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TECHNICAL PAPERS: Fluids/Heat/Transport

Fluid-Structure Interaction Effects on Sac-Blood Pressure and Wall Stress in a Stented Aneurysm

[+] Author and Article Information
Z. Li

Department of Mechanical and Aerospace Engineering, North Carolina State University, Raleigh, NC 27695-7910

C. Kleinstreuer1

Department of Mechanical and Aerospace Engineering and Department of Biomedical Engineering, North Carolina State University, Raleigh, NC 27695-7910

1

E-mail: ck@eos.ncsu.edu

J Biomech Eng 127(4), 662-671 (Feb 17, 2005) (10 pages) doi:10.1115/1.1934040 History: Received August 16, 2004; Revised February 17, 2005

An aneurysm is a local artery ballooning greater than 50% of its nominal diameter with a risk of sudden rupture. Minimally invasive repair can be achieved by inserting surgically a stent-graft, called an endovascular graft (EVG), which is either straight tubular, curved tubular, or bifurcating. However, post-procedural complications may arise because of elevated stagnant blood pressure in the cavity, i.e., the sac formed by the EVG and the weakened aneurysm wall. In order to investigate the underlying mechanisms leading to elevated sac-pressures and hence to potentially dangerous wall stress levels and aneurysm rupture, a transient 3-D stented abdominal aortic aneurysm model and a coupled fluid-structure interaction solver were employed. Simulation results indicate that, even without the presence of endoleaks (blood flowing into the cavity), elevated sac pressure can occur due to complex fluid-structure interactions between the luminal blood flow, EVG wall, intra-sac stagnant blood, including an intra-luminal thrombus, and the aneurysm wall. Nevertheless, the impact of sac-blood volume changes due to leakage on the sac pressure and aneurysm wall stress was analyzed as well. While blood flow conditions, EVG and aneurysm geometries as well as wall mechanical properties play important roles in both sac pressure and wall stress generation, it is always the maximum wall stress that is one of the most critical parameters in aneurysm rupture prediction. All simulation results are in agreement with experimental data and clinical observations.

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Copyright © 2005 by American Society of Mechanical Engineers
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Figures

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Figure 1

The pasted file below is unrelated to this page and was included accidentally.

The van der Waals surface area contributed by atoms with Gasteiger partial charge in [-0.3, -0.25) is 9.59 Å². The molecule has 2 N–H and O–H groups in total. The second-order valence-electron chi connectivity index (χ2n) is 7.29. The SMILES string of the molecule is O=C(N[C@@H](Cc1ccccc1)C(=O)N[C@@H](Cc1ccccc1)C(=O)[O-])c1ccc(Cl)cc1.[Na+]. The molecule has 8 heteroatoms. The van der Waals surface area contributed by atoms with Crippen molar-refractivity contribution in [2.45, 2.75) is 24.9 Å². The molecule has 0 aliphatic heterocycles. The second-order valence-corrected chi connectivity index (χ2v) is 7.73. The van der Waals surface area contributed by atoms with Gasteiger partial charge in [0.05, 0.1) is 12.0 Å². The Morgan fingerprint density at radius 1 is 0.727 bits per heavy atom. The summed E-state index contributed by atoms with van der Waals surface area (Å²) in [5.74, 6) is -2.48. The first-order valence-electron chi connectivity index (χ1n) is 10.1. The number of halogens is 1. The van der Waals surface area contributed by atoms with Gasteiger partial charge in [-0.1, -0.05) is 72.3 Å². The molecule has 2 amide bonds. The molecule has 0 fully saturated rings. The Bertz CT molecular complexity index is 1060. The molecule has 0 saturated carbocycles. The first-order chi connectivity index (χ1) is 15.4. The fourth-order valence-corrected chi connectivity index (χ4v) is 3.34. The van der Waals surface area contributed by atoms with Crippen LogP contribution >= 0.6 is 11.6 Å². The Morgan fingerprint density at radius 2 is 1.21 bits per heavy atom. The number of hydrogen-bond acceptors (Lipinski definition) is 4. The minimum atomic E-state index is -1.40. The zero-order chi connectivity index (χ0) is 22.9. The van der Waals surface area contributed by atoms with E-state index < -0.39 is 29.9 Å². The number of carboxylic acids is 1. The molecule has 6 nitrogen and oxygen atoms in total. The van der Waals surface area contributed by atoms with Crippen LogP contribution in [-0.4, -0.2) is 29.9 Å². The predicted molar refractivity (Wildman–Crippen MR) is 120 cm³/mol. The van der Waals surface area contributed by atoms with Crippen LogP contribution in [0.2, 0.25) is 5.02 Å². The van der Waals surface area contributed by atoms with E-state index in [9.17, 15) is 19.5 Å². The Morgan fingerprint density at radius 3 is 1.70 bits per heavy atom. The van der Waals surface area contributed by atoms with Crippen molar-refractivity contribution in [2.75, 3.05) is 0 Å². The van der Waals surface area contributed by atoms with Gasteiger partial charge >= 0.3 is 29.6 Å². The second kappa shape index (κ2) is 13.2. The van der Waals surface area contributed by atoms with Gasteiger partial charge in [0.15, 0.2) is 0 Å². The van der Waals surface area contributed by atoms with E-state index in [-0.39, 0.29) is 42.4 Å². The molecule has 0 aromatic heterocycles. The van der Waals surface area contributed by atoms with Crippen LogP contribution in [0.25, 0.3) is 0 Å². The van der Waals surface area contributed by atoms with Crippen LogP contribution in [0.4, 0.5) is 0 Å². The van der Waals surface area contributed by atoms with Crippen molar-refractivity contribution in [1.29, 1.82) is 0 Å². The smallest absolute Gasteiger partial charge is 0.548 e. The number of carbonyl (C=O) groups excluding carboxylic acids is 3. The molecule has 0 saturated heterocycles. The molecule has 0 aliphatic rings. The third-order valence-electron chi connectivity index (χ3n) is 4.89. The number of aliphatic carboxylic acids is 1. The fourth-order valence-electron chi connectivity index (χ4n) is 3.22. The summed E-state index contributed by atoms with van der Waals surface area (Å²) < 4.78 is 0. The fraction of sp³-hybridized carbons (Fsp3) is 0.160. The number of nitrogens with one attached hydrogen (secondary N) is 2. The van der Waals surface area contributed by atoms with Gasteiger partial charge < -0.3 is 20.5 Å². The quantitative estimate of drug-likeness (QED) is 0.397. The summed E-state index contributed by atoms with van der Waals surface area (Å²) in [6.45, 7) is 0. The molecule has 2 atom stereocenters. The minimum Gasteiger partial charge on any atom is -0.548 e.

(a) Schematic of stented aneurysm with flow inlet and pressure outlet wave forms. (b) (i) Midplane view of a typical asymmetric aneurysm; (ii) artery neck (dashed line) projected onto the plane of maximum aneurysm cross section.

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Figure 2

Solution algorithm for fluid-structure interactions

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Figure 3

Comparison of sac pressure between numerical simulation and experimental data

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Figure 4

Wall stress distributions and flow fields in nonstented and stented AAAs (β=0.7,dA=6cm,tA=1mm,tEVG=0.2mm,EA=3.8MPa,EEVG=10MPa)

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Figure 5

(a) EVG lumen pressure, sac pressure, and aneurysm wall stress vary with time (asymmetry β=0.7, aneurysm diameter dA=6cm, wall thickness tA=1mm, tEVG=0.2mmEA=3.8MPa, EEVG=10MPa, VILT=0). (b) EVG lumen pressure, sac pressure, and EVG wall displacement vary with time (β=0.7,dA=6cm,tA=1mm,tEVG=0.2mm,EA=3.8MPa,EEVG=10MPa,VILT=0).

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Figure 6

Influence of aneurysm asymmetry on sac pressure and wall stress (dA=6cm,tA=1mm,tEVG=0.2mm,EA=4MPa,EEVG=10MPa,VILT=0)

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Figure 7

(a) Influence of aneurysm wall Young’s modulus on sac pressure and aneurysm wall stress (β=0.7,dA=6cm,tA=1mm,tEVG=0.2mm,EEVG=10MPa,VILT=0). (b) Influence of EVG wall Young’s modulus on sac pressure and aneurysm wall stress (β=0.7,dA=6cm,tA=1mm,tEVG=0.2mm,EA=4.0MPa,VILT=0)

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Figure 11

Influence of endoleak on sac pressure and aneurysm wall stress (β=1.0,dA=6cm,tA=1mm,EA=4MPa,EEVG=10MPa,VILT=0): (a) Static sac-volume changes; and (b) Transient sac-volume changes.

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Figure 8

Influence of aneurysm volumes on sac pressure and aneurysm wall stress (β=0.7,tA=1mm,tEVG=0.2mm,EA=4.0MPa,EEVG=10MPa,VILT=0)

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Figure 9

(a) Influence of aneurysm wall thickness on intrasac pressure and aneurysm wall stress (β=0.7,dA=6cm,tEVG=0.2mm,EA=4MPa,EEVG=10MPa,VILT=0). (b) Influence of aneurysm EVG thickness on intrasac pressure and aneurysm wall stress (β=0.7,dA=6cm,tA=1mm,EA=4MPa,EEVG=10MPa,VILT=0)

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Figure 10

Influence of ILT volume on the intrasac pressure and aneurysm wall stress (β=0.7,dA=6cm,tA=1mm,tEVG=0.2mm,EA=4MPa,EEVG=10MPa)

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